Shut down the ‘dead’ youth league

2014-12-08 13:45

When it was announced that the ANC Youth League’s elective conference was downgraded to a consultative forum last week, journalists asked both the ANC and leaders of the league harsh questions about the league’s reason for existence.

Ironically, despite this being the 70th anniversary of its founding, there was no place for such introspection at its damp squib of a conference and, naturally, almost everyone with a direct interest defended the league’s right to exist.

The plenary on Thursday night was dominated by “robust debates” – proxies for internal and leadership squabbles.

The next day, the conference was cut short before policy discussions happened.

But at least one member of the former national task team tried to stir debate about the issue in branch meetings leading up to the conference.

Former youth league spokesperson Bandile Masuku – a medical specialist and beyond the age where he could serve in the youth league anyway – said he believed the league should close shop.

In an interview with City Press, he admitted that there wasn’t much support for his opinion, but he said he still believed the complete integration of the youth league into the ANC could renew the organisation.

“At the moment, you can see – even in the ANC Youth League – people contesting for leadership are people who are in any case supposed to be leading the ANC,” he said.

Also, young people are often relegated to the youth league when they could really be serving in the ANC. At the moment, the only person of youth league age elected to the ANC’s 80-member national executive committee is Pule Mabe, who is 34.

“For me, all the members of the ANC must take part in the life of the ANC,” Masuku said.

“Having quotas is an option. For example, in Scandinavia they have a one-in-three quota in all elections, where one in every three leaders has to be a young person.

“We have done well anyway without the quota system, although I feel we can do much better.”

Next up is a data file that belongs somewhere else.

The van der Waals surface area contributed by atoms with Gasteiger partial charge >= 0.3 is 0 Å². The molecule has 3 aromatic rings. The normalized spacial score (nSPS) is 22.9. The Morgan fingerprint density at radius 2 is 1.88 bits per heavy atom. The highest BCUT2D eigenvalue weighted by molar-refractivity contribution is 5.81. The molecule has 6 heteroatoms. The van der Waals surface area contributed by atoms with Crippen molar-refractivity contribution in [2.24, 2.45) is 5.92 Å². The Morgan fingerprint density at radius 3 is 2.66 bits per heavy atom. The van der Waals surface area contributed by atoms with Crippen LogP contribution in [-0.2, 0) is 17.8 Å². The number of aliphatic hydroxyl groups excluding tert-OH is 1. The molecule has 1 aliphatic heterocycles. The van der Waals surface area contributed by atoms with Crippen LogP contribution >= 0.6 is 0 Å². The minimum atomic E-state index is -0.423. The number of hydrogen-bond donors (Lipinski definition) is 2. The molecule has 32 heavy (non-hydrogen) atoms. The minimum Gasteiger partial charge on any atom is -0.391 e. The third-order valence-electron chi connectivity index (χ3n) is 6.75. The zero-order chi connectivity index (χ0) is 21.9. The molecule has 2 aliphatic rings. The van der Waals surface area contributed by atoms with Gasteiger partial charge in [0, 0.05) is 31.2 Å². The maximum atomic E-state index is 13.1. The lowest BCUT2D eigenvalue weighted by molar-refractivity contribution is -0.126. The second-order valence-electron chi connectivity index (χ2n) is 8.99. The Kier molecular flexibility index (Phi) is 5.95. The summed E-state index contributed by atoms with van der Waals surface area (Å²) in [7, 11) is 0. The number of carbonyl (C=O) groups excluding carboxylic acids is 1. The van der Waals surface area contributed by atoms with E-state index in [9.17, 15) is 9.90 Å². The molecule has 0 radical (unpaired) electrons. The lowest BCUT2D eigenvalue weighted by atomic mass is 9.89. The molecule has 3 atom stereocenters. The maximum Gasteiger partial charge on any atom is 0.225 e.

Masuku said the problem was that when people in the youth and women’s leagues were pushing a worthy issue, those issues weren’t always debated properly in the ANC.

“We tend to have this parking bay to park these arguments and views to say this is a youth league view, and for me this isn’t helping us,” he said.

“It isn’t even a matter of establishing a desk; they must close shop.”

There has been harsh opposition to his view, but Masuku said he believed it should be discussed.

This debate started a few years ago. The ANC’s policy discussion documents – drawn up for the 2010 policy conference – suggested the league’s presidents should become “chairpersons” to ensure the ANC president was the only centre of power in the organisation.

This suggestion wasn’t supported by the league and was rejected at the party’s conference in Mangaung in 2012.

ANC head of policy Nathi Mthethwa, who presented the party’s strategy and tactics document to the league at its conference last week, said the league has always been rejuvenating the ANC and it should continue.

“Young people get groomed and trained in the league. The point is that the ANC has benefited a lot from the youth league [since it was founded 70 years ago],” he said.

Mthethwa said a president like Nelson Mandela came from the youth league, which was “a platform to steep them in the philosophy and the theory of the ANC”.

Conversely, the league could also infuse the ANC with its ideas, he said.

He also said leaders of the ANC Youth League have been elected to ANC branches, and vice versa.

Analyst Xolani Dube, a senior researcher at the Xubera Institute for Research and Development, says the ANC Youth League “has been dead for years” and hasn’t affected the ANC leadership that much.

“If the ANC Youth League is a school that recruits members for the ANC, most of the leaders we have now, 80% of them, were not part of the ANC Youth League,” he said.

President Jacob Zuma wasn’t in the youth league, proving you could become president without the league’s help, he said.

Dube said the fact that the ANC could unilaterally decide to cancel the league’s elections last week at the 11th hour “is a clear indication of who has the power”.

He also said having two leagues, each with their own president, divided loyalties and the chains of command within the ANC.

“This was clear with Zuma and [former youth league president Julius] Malema,” he said. The same goes for Mandela and his counterpart in the league, Peter Mokaba.

“For me, I think it is a time for the league to become a focused desk and direct their work through that,” Dube said.

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